Paths to FE/EIT/PE from MS Degree

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AstroStudent

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Hi all,

I've done quite a bit of Googling on this topic and wasn't able to find a satisfactory answer.

I am working on finishing my BSMS with the BS being in physics and MS in EE. As it stands, I don't think I'll be allowed to sit for the FE with my current credentials -- the engineering grad program is not ABET accredited (even though the undergrad EE program is). NCEES evaluation is a possibility in my state, but I do not believe that they will consider my physics courses toward their 48-hour requirement of engineering courses. I am wondering if there is anyone else who is/was in a similar situation and was able to take the FE. I believe there are some states that allow engineering MS degree holders to take the FE and become an EIT. Otherwise, it may be that I have to take some post bac classes in engineering for a year to make up for this requirement (expensive).

Thanks in advance! :)
 

squaretaper LIT AF PE

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I am wondering if there is anyone else who is/was in a similar situation and was able to take the FE. I believe there are some states that allow engineering MS degree holders to take the FE and become an EIT.
What state are you in? I'm in California. I graduated with an MS in mechanical and, like you, I did NOT receive a BS degree in engineering. Passed the FE and registered as an EIT with no problems. I can say that, at least in California, as long as the undergraduate curriculum is ABET accredited, that's enough to verify that the MS program is suitable for the educational requirement, YMMV. Best of luck!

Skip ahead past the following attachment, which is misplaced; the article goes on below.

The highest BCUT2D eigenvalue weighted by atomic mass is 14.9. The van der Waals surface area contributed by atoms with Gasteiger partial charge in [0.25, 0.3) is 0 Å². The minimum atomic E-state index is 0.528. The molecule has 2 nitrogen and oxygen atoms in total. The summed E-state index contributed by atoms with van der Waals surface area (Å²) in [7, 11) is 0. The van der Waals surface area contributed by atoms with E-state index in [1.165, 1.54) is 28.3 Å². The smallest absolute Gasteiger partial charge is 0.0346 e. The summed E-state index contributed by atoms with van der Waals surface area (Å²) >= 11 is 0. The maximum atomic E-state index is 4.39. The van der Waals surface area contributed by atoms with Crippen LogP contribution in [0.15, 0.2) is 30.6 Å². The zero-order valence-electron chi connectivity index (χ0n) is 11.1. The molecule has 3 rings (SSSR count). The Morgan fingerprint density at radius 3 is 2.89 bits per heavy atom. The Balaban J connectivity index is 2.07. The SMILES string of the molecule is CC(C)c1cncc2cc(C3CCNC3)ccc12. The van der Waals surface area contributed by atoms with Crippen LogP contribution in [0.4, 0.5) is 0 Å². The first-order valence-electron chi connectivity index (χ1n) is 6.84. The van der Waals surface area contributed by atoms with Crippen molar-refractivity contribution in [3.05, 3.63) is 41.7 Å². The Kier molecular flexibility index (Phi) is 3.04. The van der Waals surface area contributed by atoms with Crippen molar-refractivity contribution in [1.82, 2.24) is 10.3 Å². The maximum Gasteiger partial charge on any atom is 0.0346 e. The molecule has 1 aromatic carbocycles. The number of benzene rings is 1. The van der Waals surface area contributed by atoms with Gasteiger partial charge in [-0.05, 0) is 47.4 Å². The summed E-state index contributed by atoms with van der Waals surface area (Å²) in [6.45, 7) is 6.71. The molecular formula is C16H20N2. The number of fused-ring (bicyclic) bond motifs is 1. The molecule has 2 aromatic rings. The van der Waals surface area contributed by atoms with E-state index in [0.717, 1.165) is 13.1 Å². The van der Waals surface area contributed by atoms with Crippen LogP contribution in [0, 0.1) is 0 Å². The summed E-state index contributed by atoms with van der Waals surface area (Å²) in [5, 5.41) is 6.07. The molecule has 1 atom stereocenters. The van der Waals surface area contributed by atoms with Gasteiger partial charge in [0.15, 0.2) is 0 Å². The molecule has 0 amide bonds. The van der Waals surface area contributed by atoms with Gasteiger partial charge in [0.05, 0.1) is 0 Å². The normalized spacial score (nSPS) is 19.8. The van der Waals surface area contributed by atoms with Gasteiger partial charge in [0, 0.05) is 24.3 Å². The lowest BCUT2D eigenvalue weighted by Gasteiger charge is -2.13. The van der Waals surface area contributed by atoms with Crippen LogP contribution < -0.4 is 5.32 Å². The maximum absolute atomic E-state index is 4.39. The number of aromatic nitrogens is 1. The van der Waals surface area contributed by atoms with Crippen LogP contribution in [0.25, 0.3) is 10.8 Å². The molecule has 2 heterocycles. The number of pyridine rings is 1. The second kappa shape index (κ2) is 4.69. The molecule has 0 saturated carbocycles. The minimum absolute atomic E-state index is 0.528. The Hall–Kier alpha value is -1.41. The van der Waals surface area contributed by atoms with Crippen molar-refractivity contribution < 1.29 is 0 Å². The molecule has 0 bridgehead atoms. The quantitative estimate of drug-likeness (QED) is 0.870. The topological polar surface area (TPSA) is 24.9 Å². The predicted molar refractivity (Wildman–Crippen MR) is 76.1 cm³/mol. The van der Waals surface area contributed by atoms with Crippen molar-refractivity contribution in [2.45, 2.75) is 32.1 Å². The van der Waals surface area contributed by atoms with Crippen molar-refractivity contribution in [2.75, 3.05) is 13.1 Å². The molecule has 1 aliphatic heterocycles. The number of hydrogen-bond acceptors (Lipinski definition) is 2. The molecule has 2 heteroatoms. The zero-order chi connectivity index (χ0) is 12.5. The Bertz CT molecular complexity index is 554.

Edit: Forgot to add timeframes - graduated with MS in 2015, passed FE in 2016, I probably could/should have taken the FE exam during the grad program but I'm a procrastinator... If you're just about to graduate, it's my opinion you can take the FE immediately (sit for the exam while the material is fresh in your brain!).
 
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AstroStudent

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What state are you in? I'm in California. I graduated with an MS in mechanical and, like you, I did NOT receive a BS degree in engineering. Passed the FE and registered as an EIT with no problems. I can say that, at least in California, as long as the undergraduate curriculum is ABET accredited, that's enough to verify that the MS program is suitable for the educational requirement, YMMV. Best of luck!

Edit: Forgot to add timeframes - graduated with MS in 2015, passed FE in 2016, I probably could/should have taken the FE exam during the grad program but I'm a procrastinator... If you're just about to graduate, it's my opinion you can take the FE immediately (sit for the exam while the material is fresh in your brain!).

Thanks for the response. I am in Ohio and this doesn't seem to be the case. Can I easily register for the CA exam and take it in my state?
 

CAPLS

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@AstroStudent - In CA, the requirement for the EIT is 3 years of engineering education (doesn't matter if its ABET or not) or 3 years of engineering experience, or a combo of education/experience totaling 3 years. It is self certifying.

CA (like some other states) allows you to register with NCEES for the FE exam without providing proof of education/experience and there is no need to contact the CA Board first. Other states require proof of the education, in the form of transcripts, before allowing you to register for the FE exam. You can sit anywhere NCEES offers the FE exam which is computer-based.
 

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